Sci-Fi London Film Festival – a review

For some reason despite claiming to have my finger on the pulse of geekdom in London I somehow have only become aware of London’s annual sci-fi film festival this year – it’s 9th.

So it was with great excitement that I planned a very long weekend of events to give me a broad scope of the festival.

The festival director Louis Savy decided that this year the festival should have a theme.  Life in 2050 was the theme that they came up with and to that end one of the offsite parts of the festival was an contemporary arts exhibition at the Proud Central gallery – .  It was a fascinating exhibition and with all art there were some brilliant and evocative pieces as well as some that simply made no sense to me.  But definitely worth a visit.

The festival began on Thursday night with the Clarke awards which I wasn’t at but by all accounts it was a great do and congratulations to China Mielville on his 3rd win, this time with his novel The City and The City.

My weekend started on the Friday night with Blink of an eye program 1.  This was a couple of hour of short films and you can read my review of all the shorts here –Blink of an Eye

After that, let me tell you I was in need of some light relief and luckily it was time for Geek Night Out.  Geek Night Out is another geek institution that I was unaware of, it’s basically a geek based stand up comedy evening hosted by Rob Deb.  It’s been going for a couple of years apparently (shame on me). My review is here – Geek Night Out

Saturday began with a comics panel celebrating 60 years of Dan dare, the flagship british sci-fi character.  60 years and still going strong. The panel had people on it that had worked on dan dare through the ages including gary Erskine, the artist known  for Dare’s most recent incarnation with Virgin comics.  This was a fascinating journey through Dan Dare’s history and I learnt a hell of a lot about the reasons why it’s so hard to do anything with the character at the moment.  I love Dan Dare and I became quite angry with politics, ego, greed and the corporate nonsense that is getting in the way of any more happening with him.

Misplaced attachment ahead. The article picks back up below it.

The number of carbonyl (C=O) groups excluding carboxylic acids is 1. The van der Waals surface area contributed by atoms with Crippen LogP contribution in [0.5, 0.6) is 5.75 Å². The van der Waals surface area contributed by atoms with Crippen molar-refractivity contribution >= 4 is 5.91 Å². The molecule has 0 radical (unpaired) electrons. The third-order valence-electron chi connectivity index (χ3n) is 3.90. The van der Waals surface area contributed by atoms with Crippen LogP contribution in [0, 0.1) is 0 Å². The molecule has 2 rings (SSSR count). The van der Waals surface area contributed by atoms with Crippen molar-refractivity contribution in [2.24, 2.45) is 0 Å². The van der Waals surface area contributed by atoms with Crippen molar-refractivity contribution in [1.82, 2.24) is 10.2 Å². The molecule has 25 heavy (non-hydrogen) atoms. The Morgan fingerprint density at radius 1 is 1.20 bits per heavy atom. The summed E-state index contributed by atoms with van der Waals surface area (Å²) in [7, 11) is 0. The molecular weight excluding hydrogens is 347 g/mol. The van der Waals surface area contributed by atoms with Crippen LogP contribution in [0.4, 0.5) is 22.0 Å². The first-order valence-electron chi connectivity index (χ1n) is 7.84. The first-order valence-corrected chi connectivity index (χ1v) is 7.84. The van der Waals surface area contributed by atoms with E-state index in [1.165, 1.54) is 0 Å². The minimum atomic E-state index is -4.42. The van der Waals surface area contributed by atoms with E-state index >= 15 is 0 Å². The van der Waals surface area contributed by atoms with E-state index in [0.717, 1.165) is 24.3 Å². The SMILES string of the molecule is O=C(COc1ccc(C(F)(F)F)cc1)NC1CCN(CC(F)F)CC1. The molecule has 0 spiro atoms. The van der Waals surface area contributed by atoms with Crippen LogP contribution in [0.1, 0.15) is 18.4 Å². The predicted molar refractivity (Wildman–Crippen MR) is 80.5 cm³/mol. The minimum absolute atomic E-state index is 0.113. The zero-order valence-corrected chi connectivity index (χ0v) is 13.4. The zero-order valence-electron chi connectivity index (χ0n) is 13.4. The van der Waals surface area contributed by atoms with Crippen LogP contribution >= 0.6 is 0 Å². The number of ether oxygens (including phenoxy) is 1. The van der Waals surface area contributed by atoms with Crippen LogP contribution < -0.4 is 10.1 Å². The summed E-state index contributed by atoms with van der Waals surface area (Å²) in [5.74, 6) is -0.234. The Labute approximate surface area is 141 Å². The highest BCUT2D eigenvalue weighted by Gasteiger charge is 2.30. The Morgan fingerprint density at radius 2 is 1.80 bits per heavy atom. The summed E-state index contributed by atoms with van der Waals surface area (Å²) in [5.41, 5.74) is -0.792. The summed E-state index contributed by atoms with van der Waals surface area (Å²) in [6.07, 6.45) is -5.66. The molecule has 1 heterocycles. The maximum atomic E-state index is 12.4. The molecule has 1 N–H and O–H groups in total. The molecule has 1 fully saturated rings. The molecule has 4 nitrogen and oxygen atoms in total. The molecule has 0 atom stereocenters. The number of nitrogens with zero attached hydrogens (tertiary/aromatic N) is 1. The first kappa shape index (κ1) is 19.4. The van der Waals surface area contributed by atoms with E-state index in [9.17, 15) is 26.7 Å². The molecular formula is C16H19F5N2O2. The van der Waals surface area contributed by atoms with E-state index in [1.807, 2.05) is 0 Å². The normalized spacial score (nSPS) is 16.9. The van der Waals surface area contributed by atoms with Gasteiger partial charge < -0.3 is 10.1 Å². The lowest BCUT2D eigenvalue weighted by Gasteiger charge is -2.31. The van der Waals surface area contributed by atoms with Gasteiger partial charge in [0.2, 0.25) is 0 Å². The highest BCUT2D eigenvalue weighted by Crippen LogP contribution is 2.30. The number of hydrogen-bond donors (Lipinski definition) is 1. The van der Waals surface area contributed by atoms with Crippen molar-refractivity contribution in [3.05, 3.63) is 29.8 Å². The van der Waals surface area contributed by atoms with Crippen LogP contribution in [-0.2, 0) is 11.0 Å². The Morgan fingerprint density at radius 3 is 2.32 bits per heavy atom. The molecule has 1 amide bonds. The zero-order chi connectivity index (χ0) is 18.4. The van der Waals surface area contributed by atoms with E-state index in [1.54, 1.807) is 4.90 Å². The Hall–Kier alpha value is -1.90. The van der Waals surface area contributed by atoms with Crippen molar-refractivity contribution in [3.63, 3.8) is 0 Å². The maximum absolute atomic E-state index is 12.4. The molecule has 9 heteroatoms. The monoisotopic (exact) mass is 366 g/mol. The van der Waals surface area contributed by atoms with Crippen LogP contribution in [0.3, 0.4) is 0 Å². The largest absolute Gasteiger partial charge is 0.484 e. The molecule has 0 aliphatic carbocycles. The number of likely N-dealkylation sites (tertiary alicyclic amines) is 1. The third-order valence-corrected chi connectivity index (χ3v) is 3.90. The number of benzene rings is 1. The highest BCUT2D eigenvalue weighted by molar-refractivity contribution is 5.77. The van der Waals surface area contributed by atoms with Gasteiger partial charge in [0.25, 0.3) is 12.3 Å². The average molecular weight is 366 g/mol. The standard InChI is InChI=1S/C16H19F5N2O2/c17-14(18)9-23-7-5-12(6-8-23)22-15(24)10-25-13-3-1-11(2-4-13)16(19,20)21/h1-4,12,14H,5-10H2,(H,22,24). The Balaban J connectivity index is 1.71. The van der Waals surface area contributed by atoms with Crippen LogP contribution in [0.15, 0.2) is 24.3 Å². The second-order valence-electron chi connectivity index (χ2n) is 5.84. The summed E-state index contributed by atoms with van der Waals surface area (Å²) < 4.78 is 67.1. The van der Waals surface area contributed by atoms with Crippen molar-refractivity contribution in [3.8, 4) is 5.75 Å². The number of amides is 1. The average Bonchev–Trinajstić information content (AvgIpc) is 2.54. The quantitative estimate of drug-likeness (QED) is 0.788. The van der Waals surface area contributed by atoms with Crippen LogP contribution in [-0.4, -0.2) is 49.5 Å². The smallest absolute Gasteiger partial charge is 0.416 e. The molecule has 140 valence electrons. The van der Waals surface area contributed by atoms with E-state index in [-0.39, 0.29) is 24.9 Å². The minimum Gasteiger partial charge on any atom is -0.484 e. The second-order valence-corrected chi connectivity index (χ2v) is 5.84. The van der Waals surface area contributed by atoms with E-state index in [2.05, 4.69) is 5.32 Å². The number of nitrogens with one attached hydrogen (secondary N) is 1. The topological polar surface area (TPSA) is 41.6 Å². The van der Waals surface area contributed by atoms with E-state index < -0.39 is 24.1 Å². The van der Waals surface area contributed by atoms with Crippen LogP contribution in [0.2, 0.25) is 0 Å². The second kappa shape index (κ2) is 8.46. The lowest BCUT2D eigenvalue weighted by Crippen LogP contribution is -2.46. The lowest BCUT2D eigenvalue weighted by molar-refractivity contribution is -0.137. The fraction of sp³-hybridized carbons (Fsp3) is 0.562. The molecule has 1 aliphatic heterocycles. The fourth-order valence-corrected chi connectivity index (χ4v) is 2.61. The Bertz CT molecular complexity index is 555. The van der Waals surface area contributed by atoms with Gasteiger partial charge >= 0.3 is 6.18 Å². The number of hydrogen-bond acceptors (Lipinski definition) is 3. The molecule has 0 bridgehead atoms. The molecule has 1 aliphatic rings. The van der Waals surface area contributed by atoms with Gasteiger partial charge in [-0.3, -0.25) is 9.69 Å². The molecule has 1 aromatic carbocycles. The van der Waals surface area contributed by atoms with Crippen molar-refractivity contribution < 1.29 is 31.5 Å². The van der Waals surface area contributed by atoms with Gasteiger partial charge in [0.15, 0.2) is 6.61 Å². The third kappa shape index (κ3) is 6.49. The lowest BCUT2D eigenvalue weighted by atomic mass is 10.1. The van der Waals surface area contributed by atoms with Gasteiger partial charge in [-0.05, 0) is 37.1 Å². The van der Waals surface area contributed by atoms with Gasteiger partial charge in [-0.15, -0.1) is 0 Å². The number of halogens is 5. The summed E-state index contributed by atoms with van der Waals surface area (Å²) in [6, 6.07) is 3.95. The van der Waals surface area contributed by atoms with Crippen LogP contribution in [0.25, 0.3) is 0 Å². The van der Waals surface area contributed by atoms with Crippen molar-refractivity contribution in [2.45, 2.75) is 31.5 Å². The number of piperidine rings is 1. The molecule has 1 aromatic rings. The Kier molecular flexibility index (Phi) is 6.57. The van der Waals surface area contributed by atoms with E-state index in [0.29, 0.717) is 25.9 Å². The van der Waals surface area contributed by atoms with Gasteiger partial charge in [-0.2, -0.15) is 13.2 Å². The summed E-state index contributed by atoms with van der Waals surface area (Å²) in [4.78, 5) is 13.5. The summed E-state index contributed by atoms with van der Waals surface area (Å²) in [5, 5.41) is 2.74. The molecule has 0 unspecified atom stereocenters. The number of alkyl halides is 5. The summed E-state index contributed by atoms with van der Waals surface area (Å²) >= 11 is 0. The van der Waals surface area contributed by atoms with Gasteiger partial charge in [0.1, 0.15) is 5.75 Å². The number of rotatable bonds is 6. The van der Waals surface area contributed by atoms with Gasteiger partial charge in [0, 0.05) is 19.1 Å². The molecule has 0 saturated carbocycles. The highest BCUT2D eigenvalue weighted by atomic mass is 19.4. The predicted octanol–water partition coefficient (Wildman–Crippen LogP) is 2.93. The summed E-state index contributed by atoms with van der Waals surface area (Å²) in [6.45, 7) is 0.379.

The panel was very poorly attented which was a real shame.  Was it because the film/comics crowd have a poor cross over.  I’d be surprised if that was the case but a brief chat with Alex fitch one of the organisers seem to indicate a pattern with the comics panels.

Later that evening  I saw the second short film program which was a bit lighter in tone and you can see my one line reviews at the link above.

This was followed by flirting with the girls that were selling some truly awesome cupcakes, which were being advertised as sci-fi cupcakes cos of the sparkly sprinklings and the odd UFO, but thats by the by.

I watched 2 feature films that night Vampires (click for my review) and 2033 (review here).

On Saturday there were three all nights, a comedy one, a manga one and a Starfighter one. I went to the comedy one which started with the Rutger Hauer film Salute of the Jugger, with the sound turned down and a panel of comedians improvising to it.  Great stuff but I left before the end.  Think I’m too old for one of those all nighthers.

Sunday afternoon saw a panel called Birth of the Modern, which examined Dr Who’s return to our screen with a panel of old school and new school directors and then the Dr’s audio adventures wuth a panel of  audio producers.  This was capped of by a dramatised reading of a Paul Cornell, Bernice Sommerfield script, which was excellently performed.  This was panel was packed by people of all ages.

Monday night saw the festivals closing film, Cargo – and you can read my review here.

The festival was sponsored by the game Starcraft and by the end of the weekend I was heartily sick of the screening of the game demo with 2 overly enthusiastic American commentators.  The trailer for the game however was fantastic but I couldnt see it’s relation to the actual game.

I loved the international flavour of science fiction that I got form this festival.  I revelled in the texure of films that didn;t have an American feel to them.  Not because I don’t like American sci-fi but because it’s what I’m so used to that the change of pace and feel and humour was really nice.  Although saying that i would have liked to have seen a few more British efforts there.

I loved the social aspect of it and made some new friends and contacts

Freebies and giveaways characterised every event over the weekend which was great.

If there was a downside it was that…….actually i can’t think of one.  I know there were some feature films that weren’t great but i didn’t see them.  This was a fantastic festival for me.  If you like sci-fi of all stripes then don’t miss next years festival, it has quite a loyal following and for good reason.  And if you really can’t wait until next year, then catch the Oktoberfest late this year.

A thumbs up and 5/5 from me

GS Reporter: Monts

Source: Sci-fi London

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One comment

  1. Hi as one of the Dan Dare panel – I would like to add that Dan Dare in his original form (but new stories) can be found in the Spaceship Away magazine (that also features Journey into Space and Garth) all back issues are still available, and new one will be out nexrt month.
    Details including, page scans, contents notes etc. can be found on the Spaceship Away website :-
    Cheers Rod Barzilay (Founder & Editor of Spaceship Away)

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